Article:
Earlier this year, Michigan State University created the MSU Innovation Center. The university has long paired inventors with private sector businesses whom it licenses to turn their ideas into products. Now, the new center will help create new start-up companies around MSU inventions.
The program is also designed to improve upon something MSU has done for a long time: help innovators move their ideas out of the lab and onto the market.
Charlie Hasemann is a veteran of the pharmaceutical wars. Before his current role as executive director of the MSU Innovation Center, Hasemann was a research executive with Pfizer. He’s seen firsthand a phenomenon well-known to medicine men and women: the gap between breakthrough and break-even.
“I’ve made a discovery; I can get a patent on that discovery,” Hasemann says. “But from there to actually selling a pill is a $1 billion process.”
That gap is so fraught with hardship that the R & D (research and development) community even has a name for it: the “Valley of Death.” It’s a span every successful mass production company must cross. The most widely sold medicines on the planet once started in a laboratory test tube, and each had to prove their worth at higher and higher levels until they reached the store shelf.
The process of putting a product through increasingly larger efficiency tests is called “scale up.”
In a small lab at the Michigan Biotechnology Institute in East Lansing, CEO Bobby Bringi studies a bubbling, mocha-colored liquid frothing in a metal container. It looks a little like a cappuccino machine, if you ignore all the wires and tubes sticking out of it.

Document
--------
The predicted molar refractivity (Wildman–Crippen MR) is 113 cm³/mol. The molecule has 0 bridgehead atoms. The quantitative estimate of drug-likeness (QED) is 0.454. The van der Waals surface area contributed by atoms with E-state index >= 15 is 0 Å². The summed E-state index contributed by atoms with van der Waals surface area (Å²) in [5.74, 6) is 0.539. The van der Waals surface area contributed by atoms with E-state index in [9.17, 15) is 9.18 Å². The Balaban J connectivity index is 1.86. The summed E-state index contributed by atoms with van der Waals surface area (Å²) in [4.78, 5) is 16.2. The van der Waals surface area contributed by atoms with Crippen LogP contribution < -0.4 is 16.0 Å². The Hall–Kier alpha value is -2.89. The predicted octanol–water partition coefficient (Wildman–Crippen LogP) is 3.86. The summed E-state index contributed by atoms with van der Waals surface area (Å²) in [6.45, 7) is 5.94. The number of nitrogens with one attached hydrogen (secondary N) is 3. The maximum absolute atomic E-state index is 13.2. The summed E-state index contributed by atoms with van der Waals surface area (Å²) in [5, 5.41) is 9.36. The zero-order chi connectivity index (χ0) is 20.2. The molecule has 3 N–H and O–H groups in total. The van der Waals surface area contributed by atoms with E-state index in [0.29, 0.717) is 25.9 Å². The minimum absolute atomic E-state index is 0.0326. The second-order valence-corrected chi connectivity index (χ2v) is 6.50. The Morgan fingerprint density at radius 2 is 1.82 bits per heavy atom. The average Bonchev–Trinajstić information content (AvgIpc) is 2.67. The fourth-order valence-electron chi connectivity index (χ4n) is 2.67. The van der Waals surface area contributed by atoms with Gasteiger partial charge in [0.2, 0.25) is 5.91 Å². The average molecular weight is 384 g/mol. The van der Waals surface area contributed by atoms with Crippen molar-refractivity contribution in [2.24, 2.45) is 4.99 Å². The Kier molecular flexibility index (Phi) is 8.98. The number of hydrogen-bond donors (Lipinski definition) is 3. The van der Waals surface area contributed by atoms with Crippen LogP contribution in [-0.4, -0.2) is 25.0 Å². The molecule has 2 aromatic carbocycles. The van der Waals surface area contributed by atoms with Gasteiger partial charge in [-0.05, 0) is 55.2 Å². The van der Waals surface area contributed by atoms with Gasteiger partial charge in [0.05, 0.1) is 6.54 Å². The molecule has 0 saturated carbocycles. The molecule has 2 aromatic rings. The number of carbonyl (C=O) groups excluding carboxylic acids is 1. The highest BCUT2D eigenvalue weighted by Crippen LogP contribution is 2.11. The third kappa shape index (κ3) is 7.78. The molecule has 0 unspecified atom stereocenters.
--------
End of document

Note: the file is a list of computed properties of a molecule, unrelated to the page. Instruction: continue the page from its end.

“This doesn’t contain the flavor components, but it does contain living organisms that are taking the sugar and converting that sugar into more valuable molecules,” Bringi explains.
Molecules like fumaric acid. It’s often used in certain plastics and fabrics. But it’s also a common food agent with a distinctly sour taste. Bringi’s lab is making what he calls the “Lego” molecules that can be used in a range of food products.
But proving the value of a liter’s worth of sugary molecular cocktail doesn’t say much about how well the final product will do on the market. That’s where scale up begins to address the next challenge: can you make your product in huge quantities and still keep it intact?
Beneath a round hatch on the floor of an adjoining room, Bringi peers into a large fermentation chamber. It’s a steel vault eight feet deep and five feet wide.
“And that’s a thousand times bigger than the bench top unit that I showed you earlier,” he says. “This is the scale at which many of the problems or risks that can happen during scale up can be identified and addressed.”
This lab is a miniature version of what the inventors’ manufacturing site might look like. But it’s big enough to demonstrate how much material and energy a company will eventually need to make its product. In this room, hopeful entrepreneurs seek their Holy Grail: commercial viability.
Of course, that doesn’t always happen. Bringi says scale up can reveal major obstacles that could force a company to shut it all down.
“Our motto is, ‘fail cheap, fail fast,’” Bringi says. “If you can’t address that risk sufficiently, you don’t go on because you’re dead in the water.”
The march toward merchandising isn’t a steady line, even for companies that do make it past scale up. Boulder, Colorado based OPX Biotechnologies makes a bio-based acrylic acid that may one day replace petroleum acids. Bringi and his team worked with OPX to ferment 3,000 liters of it.
Progress came in fits and starts. The real world challenge is replicating success outside the safety of the lab.
“You have to do the exact same thing exactly the same way every single day,” says OPX vice-president of business development Michael Rosenberg. “And it’s one of the hardest transitions to make. We think we’re on our way there, but we’ve still got a long way to go.”
Michigan State University officials say the alignment of services under its new innovation center will help get more companies off the ground. And in a field with as high a growth rate as biotechnology, MSU believes a strong infrastructure of people and expertise will keep Michigan attractive to outside investors, and stem the exodus of talented workers that’s plagued the state for years.